What’s cooking today: Pear Tarte Tatin

What’s cooking today: Pear Tarte Tatin
Tony Jackman’s pear tarte Tatin. (Photo: Tony Jackman)

Pears are the second-most popular choice for a tarte Tatin after apples, the fruit with which they were first made and have been traditionally ever since the Tatin sisters discovered a new way to make an apple (or pear) tart in the 1880s.

Bless the Tatin sisters, Stéphanie and Caroline, for giving us this recipe, which happened by accident when something “went wrong” with a recipe one day in their restaurant in France, and it turned out, well, right. Thanks to chance and error, they gave us the tart named after them and now regarded as one of the world’s finest desserts. Here’s an alternative recipe made with pears and brandy as well as the traditional caramelised syrup.

I used beautiful Tru-Cape forelle pears, with their blushing pink skin, for this tarte. They’re firm but sweet and hold their own in a tarte Tatin with aplomb.

(Serves 6)


1 packet frozen puff pastry, thawed

6 fresh pears, peeled, cored and halved

1/4 cup Die Mas Ver in die ou Kalahari 5-year-old brandy

1/2 cup butter

1/2 cup sugar


Core and peel the pears and halve them.

On a low heat, melt the butter in a heavy ovenproof pan with the sugar and brandy. When melted and starting to caramelise, lay the pear halves down in any pattern you fancy, flat side down at first.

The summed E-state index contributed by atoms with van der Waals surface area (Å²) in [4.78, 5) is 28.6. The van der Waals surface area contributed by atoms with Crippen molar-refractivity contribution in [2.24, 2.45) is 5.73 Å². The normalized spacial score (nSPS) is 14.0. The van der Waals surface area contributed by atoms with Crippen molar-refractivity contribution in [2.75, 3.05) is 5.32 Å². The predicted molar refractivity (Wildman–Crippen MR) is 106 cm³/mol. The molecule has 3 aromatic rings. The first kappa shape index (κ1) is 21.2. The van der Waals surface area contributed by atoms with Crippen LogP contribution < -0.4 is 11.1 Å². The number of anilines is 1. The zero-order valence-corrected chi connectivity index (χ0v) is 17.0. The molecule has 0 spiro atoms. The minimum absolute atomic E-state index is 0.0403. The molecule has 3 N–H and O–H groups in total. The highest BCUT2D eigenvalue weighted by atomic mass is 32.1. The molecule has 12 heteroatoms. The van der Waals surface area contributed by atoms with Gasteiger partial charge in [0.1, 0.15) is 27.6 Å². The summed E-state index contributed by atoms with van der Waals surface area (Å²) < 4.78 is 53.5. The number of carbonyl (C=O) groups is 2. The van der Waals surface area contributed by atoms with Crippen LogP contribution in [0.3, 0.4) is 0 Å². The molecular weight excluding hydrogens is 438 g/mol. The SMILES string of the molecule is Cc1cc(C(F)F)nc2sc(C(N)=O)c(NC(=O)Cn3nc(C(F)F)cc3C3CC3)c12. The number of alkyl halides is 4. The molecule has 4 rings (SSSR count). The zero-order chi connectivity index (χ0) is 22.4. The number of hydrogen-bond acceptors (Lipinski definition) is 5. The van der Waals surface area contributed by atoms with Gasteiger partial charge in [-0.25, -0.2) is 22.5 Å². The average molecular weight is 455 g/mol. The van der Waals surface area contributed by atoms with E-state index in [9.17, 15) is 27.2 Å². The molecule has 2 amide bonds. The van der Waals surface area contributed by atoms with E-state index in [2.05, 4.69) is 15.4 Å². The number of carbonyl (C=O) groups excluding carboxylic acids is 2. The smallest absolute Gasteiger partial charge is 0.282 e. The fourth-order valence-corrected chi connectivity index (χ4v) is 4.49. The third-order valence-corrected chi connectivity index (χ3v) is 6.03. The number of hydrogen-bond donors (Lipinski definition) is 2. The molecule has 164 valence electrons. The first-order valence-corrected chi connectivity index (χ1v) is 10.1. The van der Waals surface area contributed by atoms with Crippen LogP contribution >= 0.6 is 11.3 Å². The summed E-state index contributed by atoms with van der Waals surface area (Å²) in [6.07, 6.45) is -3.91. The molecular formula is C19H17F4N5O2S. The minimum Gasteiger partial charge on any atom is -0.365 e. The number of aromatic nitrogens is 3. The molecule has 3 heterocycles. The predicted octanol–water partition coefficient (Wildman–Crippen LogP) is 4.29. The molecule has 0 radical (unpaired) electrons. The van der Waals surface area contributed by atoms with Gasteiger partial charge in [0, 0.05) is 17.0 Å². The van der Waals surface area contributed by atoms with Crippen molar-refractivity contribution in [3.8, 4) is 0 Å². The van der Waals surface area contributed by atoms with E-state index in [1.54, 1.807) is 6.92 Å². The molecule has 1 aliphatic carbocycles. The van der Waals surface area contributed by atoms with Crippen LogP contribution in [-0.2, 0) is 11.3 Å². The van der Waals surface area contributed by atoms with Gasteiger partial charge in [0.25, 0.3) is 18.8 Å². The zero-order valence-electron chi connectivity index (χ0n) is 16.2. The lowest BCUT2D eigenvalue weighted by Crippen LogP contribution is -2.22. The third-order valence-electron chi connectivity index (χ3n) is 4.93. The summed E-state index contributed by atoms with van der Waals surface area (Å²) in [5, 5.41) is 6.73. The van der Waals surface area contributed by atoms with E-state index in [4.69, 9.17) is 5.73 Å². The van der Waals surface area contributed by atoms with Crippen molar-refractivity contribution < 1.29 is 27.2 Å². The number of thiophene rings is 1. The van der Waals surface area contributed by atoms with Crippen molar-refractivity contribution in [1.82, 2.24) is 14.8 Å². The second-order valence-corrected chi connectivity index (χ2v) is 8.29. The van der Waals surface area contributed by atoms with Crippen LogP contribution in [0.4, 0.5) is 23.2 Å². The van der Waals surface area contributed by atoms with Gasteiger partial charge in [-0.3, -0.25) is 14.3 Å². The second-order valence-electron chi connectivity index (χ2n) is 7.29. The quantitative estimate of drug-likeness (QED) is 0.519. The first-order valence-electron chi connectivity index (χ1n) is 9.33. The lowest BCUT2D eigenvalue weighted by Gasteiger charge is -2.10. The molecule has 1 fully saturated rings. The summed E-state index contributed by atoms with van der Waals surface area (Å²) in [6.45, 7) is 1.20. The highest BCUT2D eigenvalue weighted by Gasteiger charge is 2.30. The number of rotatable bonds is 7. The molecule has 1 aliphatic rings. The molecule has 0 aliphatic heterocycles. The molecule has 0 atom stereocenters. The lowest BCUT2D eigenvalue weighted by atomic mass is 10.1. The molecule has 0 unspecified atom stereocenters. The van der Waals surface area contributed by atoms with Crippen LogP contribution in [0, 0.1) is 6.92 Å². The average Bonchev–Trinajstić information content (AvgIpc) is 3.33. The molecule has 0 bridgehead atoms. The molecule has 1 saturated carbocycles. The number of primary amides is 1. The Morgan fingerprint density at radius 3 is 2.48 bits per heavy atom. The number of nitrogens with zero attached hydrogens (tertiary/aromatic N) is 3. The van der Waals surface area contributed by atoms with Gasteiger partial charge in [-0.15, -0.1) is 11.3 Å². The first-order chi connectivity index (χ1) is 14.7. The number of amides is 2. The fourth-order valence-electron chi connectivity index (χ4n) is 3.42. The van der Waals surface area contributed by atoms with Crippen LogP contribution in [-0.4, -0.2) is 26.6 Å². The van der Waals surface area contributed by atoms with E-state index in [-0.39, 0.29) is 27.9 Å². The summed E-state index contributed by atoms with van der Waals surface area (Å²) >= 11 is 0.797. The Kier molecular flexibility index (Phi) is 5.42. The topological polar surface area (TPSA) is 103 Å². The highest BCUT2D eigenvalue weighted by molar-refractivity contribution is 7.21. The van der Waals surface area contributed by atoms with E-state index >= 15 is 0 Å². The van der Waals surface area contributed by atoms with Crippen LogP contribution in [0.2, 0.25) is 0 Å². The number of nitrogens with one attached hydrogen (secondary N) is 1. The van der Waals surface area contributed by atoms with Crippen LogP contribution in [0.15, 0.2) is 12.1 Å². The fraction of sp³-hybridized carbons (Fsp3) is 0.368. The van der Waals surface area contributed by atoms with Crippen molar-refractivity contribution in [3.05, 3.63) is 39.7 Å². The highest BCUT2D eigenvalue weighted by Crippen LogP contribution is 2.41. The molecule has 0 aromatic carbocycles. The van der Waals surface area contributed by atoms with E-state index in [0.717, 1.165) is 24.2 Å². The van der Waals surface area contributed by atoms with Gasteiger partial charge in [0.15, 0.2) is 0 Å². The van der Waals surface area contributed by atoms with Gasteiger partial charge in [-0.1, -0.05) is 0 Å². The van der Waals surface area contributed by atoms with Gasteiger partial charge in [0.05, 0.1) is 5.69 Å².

Leave it to caramelise slowly over a gentle heat, keeping an eye. Tilt the pan this way and that to help even out the browning of the sugar. You’re looking for a luxuriously caramelised, buttery sauce.

Once the pears are partly cooked on one side, use two spoons (not forks) to turn them so that the round sides face downwards. Continue cooking in the same way, tilting the pan now and then, until the sauce is richly caramelised.

The above cooking time should take about 20 minutes.

Roll out the pastry on a floured board and cut out a round a little bigger than the width of the top of the pan. Lay it over the top, then tuck the edges underneath using the handle of a tablespoon.

Prick the pastry here and there with a fork.

Bake in a preheated 200℃ oven until the pastry is crisp and golden, about 25 minutes.

Allow it to cool before disturbing the tart, which enables the crust to set and helps ensure that it will not break while being turned out.

Turn out onto a large plate, by holding the plate over the top of the pan and then turning it over deftly and firmly, without letting it slide off the plate once turned. If the pears slip out of pattern, simply rearrange them. Serve with cream or ice cream. DM

Follow Tony Jackman on Instagram @tony_jackman_cooks.


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